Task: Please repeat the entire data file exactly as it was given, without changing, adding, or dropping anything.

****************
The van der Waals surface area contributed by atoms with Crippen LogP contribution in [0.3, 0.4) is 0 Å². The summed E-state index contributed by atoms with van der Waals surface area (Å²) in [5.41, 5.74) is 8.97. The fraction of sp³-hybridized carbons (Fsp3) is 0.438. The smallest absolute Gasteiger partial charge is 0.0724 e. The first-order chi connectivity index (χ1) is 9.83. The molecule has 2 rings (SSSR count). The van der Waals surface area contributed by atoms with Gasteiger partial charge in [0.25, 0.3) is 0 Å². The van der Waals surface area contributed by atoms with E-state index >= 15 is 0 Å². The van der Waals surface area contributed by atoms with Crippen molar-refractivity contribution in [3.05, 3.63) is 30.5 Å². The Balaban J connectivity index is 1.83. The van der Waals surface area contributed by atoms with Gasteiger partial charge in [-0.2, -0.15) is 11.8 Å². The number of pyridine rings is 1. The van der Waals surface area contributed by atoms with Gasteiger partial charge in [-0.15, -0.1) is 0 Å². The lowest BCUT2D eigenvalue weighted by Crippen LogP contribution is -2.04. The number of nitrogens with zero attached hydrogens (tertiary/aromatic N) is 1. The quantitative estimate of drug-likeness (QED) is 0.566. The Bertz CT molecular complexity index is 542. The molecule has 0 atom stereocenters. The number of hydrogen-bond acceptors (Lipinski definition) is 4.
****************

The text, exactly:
The van der Waals surface area contributed by atoms with Crippen LogP contribution in [0.3, 0.4) is 0 Å². The summed E-state index contributed by atoms with van der Waals surface area (Å²) in [5.41, 5.74) is 8.97. The fraction of sp³-hybridized carbons (Fsp3) is 0.438. The smallest absolute Gasteiger partial charge is 0.0724 e. The first-order chi connectivity index (χ1) is 9.83. The molecule has 2 rings (SSSR count). The van der Waals surface area contributed by atoms with Gasteiger partial charge in [0.25, 0.3) is 0 Å². The van der Waals surface area contributed by atoms with E-state index >= 15 is 0 Å². The van der Waals surface area contributed by atoms with Crippen molar-refractivity contribution in [3.05, 3.63) is 30.5 Å². The Balaban J connectivity index is 1.83. The van der Waals surface area contributed by atoms with Gasteiger partial charge in [-0.2, -0.15) is 11.8 Å². The number of pyridine rings is 1. The van der Waals surface area contributed by atoms with Gasteiger partial charge in [-0.15, -0.1) is 0 Å². The lowest BCUT2D eigenvalue weighted by Crippen LogP contribution is -2.04. The number of nitrogens with zero attached hydrogens (tertiary/aromatic N) is 1. The quantitative estimate of drug-likeness (QED) is 0.566. The Bertz CT molecular complexity index is 542. The molecule has 0 atom stereocenters. The number of hydrogen-bond acceptors (Lipinski definition) is 4.